Eligibility for testing has evolved over the course of the COVID-19 outbreak – as has the government’s capacity to carry out tests. After moving to the delay phase of the government’s strategy, testing focused on those meeting Public Health England’s inpatient definition. Since then, testing has been expanded to cover: front-line NHS staff (27 March); symptomatic social care staff and care home residents, and residents prior to admission to care homes (15 April); additional front-line workers (17 April); all essential workers and members of their households showing COVID-19 symptoms (the list of essential workers has since been added to) (23 April); anyone in England with symptoms who is aged 65 and older or has to leave home to go to work – along with a commitment for testing to be ‘rolled out’ for asymptomatic NHS staff and patients, and social care workers and residents in care homes (28 April); anybody in England with symptoms (since 18 May and extended to under 5s on 28 May). Whole care home testing initially prioritised care homes for those aged 65 and older and those with dementia, and was expanded to all adult care homes for those younger than 65 on 8 June. On 3 July, government announced that regular retesting would be rolled out to staff and residents in care homes for those aged 65 and older and those with dementia. Staff will be tested weekly and residents monthly. Repeat testing will be extended to all care homes for working age adults in August. Testing methods have also changed; a new online booking system was launched alongside the 23 April expansion, along with additional testing methods (such as mobile testing units, and delivery of home testing kits). 

A new government COVID-19 testing strategy was published on 4 April. It described five ‘pillars’: NHS swab testing for patients and NHS workers, new commercial swab testing capacity for key workers, antibody testing to detect if people have had the virus, surveillance testing to determine what proportion of the population have had the virus, and building a British diagnostics industry. A target was set across all five pillars for 100,000 tests a day by the end of April. On 1 May, the Health Secretary announced that this target had been met – though the reported figure included tests that had been sent out to homes or satellite centres but not necessarily completed. On 6 May, the Prime Minister said the government’s ambition was ‘to get up to 200,000 a day by the end of this month, and then to go even higher’. A government press release on 31 May announced that the UK had reached the 200,000 ‘testing capacity target’ a day early. This included capacity for surveillance testing and 40,000 antibody tests a day, currently available to NHS and social care staff. In March the Prime Minister committed to increasing daily testing to 250,000, though no timeline was set for when this will be done (and a government minister later described this commitment as ‘an ambition without a particular timetable’).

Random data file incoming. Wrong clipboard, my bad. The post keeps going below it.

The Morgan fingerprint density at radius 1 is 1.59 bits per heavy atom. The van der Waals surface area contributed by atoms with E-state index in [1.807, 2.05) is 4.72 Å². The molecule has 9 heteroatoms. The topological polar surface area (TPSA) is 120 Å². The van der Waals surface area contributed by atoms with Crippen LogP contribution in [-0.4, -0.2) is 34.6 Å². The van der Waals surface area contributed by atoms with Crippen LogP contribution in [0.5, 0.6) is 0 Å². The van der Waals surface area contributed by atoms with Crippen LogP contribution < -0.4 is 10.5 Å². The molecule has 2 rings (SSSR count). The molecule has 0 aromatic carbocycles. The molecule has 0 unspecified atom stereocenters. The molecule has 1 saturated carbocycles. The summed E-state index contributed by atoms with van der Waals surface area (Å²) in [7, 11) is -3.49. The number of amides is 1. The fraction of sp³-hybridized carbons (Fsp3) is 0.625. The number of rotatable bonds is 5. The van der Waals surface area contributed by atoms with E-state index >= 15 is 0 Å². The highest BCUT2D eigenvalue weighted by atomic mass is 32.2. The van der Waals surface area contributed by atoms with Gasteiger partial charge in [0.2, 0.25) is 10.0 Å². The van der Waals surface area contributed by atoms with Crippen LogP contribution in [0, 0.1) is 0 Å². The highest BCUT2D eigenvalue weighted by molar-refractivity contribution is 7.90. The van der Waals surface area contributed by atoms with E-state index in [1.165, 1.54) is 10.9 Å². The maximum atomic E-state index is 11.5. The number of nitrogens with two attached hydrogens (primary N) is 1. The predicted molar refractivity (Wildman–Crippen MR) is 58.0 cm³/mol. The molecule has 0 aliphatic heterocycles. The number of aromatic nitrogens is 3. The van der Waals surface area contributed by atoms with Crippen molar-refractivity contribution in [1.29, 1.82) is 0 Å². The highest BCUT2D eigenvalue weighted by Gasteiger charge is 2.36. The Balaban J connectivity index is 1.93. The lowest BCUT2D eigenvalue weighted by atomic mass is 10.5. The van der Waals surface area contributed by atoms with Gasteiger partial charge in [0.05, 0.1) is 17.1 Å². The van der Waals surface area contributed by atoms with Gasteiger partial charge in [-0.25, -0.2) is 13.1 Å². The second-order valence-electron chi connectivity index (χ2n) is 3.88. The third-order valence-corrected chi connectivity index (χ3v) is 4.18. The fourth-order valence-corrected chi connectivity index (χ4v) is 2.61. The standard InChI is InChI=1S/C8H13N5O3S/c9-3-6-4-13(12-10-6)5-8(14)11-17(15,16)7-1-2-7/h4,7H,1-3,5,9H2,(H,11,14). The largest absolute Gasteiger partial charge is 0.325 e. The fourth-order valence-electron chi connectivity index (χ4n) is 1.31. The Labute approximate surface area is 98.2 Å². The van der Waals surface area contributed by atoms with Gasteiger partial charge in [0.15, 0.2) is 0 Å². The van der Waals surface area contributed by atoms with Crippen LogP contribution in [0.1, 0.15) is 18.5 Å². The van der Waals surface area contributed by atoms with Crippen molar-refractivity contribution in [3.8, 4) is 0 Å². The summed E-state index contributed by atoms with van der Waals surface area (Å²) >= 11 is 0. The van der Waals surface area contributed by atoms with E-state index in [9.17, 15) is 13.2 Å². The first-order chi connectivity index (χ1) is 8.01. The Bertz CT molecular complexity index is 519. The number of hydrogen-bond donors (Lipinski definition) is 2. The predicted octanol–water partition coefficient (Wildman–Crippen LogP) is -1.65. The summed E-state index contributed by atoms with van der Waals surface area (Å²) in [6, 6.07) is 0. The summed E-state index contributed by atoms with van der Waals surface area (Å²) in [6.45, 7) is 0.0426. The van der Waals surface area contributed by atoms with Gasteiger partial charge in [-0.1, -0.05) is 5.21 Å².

On 12 April, the Health Secretary announced a new NHS app for contact tracing, and on 23 April, he announced that the infrastructure was being put in place to roll out contact tracing on a large scale. From 5 May, the government’s ‘test, track, and trace’ programme – including the new NHS app – was piloted on the Isle of Wight and was originally expected to be expanded to the whole country in the middle of May. On 28 May, the Health Secretary announced that the NHS Test and Trace service would start in England at 9am the next day. This involves testing, manual contact tracing and new isolation guidance for those identified as contacts of someone who has tested positive. £300m was announced for local authorities to support the test and trace service in England on 22 May.

On 22 June, the Health Secretary announced that the government had ‘discovered a technical barrier’ with the NHS app for contact tracing during the pilot in the Isle of Wight. He said: ‘as it stands, our app won’t work’. The Health Secretary said that the government would now work with Google and Apple to develop a contact tracing app ‘to bring the best bits of both systems together’. He said that he is not able to put a date on when the app will be ready. On 17 June, Lord Bethell – Minister for Innovation at the Department of Health and Social Care – told the Science and Technology Committee that ‘we are seeking to get something going for the winter, but it isn't the priority for us at the moment’.

Other powers and guidance

New powers to implement some of these measures to limit COVID-19 spread, such as closing ports and schools, were introduced via the Coronavirus Act 2020 and other regulations. Travel restrictions were extended to advise against all non-essential worldwide travel in mid-March. The government’s public information campaign has been expanded, and guidance from government departments has continued to be issued and updated – including for local councils, care homes, and prisons. This includes changing guidance on personal protective equipment (PPE).

NHS and social care services in England have undergone fundamental changes in response to the COVID-19 outbreak. This includes changes to how care is paid for and delivered, NHS capacity and staffing, access to services, and health system governance and decision making.

Expanding capacity and reorganising NHS services